Male doctors were viewed as specialists who supposedly handled difficult situations. Historians think Lucy encountered complications because a doctor was called in to help deliver Joseph.
As prophesied in scripture by Joseph of Egypt, the newborn was named after his father, "And his name shall be called after me; and it shall be after the name of his father. And he shall be like unto me; for the thing, which the Lord shall bring forth by his hand, by the power of the Lord shall bring my people unto salvation" (2 Nephi 3:15).
A doctrinal dissertation by Larry C. Porter published by BYU contains an interesting footnote about the birth of Joseph, although the source is ambiguous. The title of the dissertation is "A Study of the Origins of The Church of Jesus Christ of Latter-day Saints in the States of New York and Pennsylvania, 1816-1831."
The footnote reads, "I, John D. Springs, M.D., have told a family story concerning Dr. Joseph Denison of South Royalton, Vermont, who delivered Joseph Smith, the founder of the Latter Day Saints. The story was told my mother by her aunt, Mrs. Louise Elder, who had cleared out the house of Mr. Denison after the death of him and his family. The report was bound in his account books of delivering a son for old Joe Smith. Under a later date he had put a note on the same entry saying, 'If I had known how he was going to turn out I'd have smothered the little cuss.'"
What was Joseph's first Christmas like two days later?
There were no trees or decorations, no Santa and no gifts, Enders said. Those traditions didn't come until later.
"The Smith family was descended from Puritan stock, and Puritans did not celebrate Christmas," Enders said. "Christmas celebrations at that time basically meant attending meetings where there was preaching, not play or activities. Ministers preached about the birth of Christ, his life and mission. Those were solemn days, maybe something of a Christmas feast, but not much beyond."
The monument
One hundred years from the day of the Prophet's birth, President Joseph F. Smith, the sixth president of the LDS Church and nephew of Joseph Smith, dedicated the monument that stands atop Dairy Hill today. The monument is made of granite carved from the Green Mountains of Vermont. The Solomon Mack farm was purchased by Junius F. Wells in 1905. Wells oversaw the construction of the 18-ton monument and a memorial cottage.
On the 200th anniversary of the Prophet's birth, then-LDS Church President Gordon B. Hinckley addressed church members around the world from the hallowed site.
"Two hundred years ago, on this very day, in this very place, there was born a child who was prophetically named Joseph after the name of his father," he said. "He became the prophet, seer and revelator of The Church of Jesus Christ of Latter-day Saints. He gave his life in testimony of the truth. … We are here on this significant anniversary, in the very place of his birth, we pay tribute and honor. We give praise and reverence. We give thanks to the God of heaven for his appointed prophet in this the dispensation of the fullness of times."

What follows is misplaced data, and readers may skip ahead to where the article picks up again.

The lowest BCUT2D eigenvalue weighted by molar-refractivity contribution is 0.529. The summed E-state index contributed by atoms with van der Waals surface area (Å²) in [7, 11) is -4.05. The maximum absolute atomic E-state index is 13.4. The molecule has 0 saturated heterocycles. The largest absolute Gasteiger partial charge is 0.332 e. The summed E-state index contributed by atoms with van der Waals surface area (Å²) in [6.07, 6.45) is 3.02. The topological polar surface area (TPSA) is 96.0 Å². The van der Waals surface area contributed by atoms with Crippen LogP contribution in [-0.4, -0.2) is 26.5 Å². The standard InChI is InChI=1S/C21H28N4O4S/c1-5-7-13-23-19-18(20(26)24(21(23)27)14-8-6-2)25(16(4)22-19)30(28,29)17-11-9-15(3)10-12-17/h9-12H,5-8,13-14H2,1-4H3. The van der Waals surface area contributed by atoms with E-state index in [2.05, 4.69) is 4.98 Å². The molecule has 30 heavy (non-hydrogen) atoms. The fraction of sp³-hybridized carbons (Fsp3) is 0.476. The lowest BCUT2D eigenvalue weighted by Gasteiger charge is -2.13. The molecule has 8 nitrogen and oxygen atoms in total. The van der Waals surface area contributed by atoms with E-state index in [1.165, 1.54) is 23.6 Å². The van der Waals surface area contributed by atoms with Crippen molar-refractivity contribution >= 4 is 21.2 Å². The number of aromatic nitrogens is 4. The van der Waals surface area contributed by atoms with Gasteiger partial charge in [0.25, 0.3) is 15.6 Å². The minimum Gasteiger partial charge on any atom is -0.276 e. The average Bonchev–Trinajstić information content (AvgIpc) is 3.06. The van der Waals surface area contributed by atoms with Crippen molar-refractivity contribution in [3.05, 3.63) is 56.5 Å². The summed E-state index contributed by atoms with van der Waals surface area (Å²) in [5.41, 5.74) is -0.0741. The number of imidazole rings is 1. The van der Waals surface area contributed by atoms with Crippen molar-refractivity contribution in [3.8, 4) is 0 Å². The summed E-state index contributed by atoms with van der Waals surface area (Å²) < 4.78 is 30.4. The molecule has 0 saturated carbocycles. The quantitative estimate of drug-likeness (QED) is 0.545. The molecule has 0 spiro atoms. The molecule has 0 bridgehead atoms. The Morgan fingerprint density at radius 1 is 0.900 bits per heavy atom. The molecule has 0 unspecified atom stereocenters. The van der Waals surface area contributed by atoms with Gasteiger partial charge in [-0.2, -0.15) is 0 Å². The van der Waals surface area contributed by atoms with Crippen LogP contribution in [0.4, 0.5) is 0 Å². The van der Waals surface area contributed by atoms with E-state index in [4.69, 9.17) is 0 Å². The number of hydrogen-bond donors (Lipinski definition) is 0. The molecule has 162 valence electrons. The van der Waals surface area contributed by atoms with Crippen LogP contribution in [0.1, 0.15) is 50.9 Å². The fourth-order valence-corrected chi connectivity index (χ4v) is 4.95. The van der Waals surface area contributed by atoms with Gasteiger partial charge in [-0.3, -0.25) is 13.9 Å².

e-mail: ttoone@desnews.com

Wednesday, December 22, 2010

Our 29th Annual Christmas Caroling Party December 21

On December 21st, the winter solstice and night of full moon, after the total lunar eclipse the 20th a dozen souls met for the annual caroling party plus two elders and a friend dropping by as we sat down to potluck dinner. Paul was brought home in time for dinner by his friend having Amtraked from Provo on a four-hour delayed train. What a great gift for me that was. We caroled our neighbors, shook their hands, they took our picture and we enjoyed our sleighbell-carrying singing together with six-year-old Jaden in the lead. Our family was always big enough to carol in case no one else joined us but we've generally had a crowd of a dozen or so. We returned for hot chocolate, hot spiced cider and cranberry herb tea and desserts by candlelight followed by a raucous white elephant gift exchange and late-night visiting. Thank you friends and family for wonderful times and memories. This is our second party without Michael. We all miss him and love him.

Tuesday, December 21, 2010

A CHRISTmas Story

December 17 the historic Provo Tabernacle was gutted by fire. This gorgeous edifice is survived by the figure of Christ salvaged in the ashes.
From the newspaper: Remaining gable of Provo Tabernacle roof razed

By Donald W. Meyers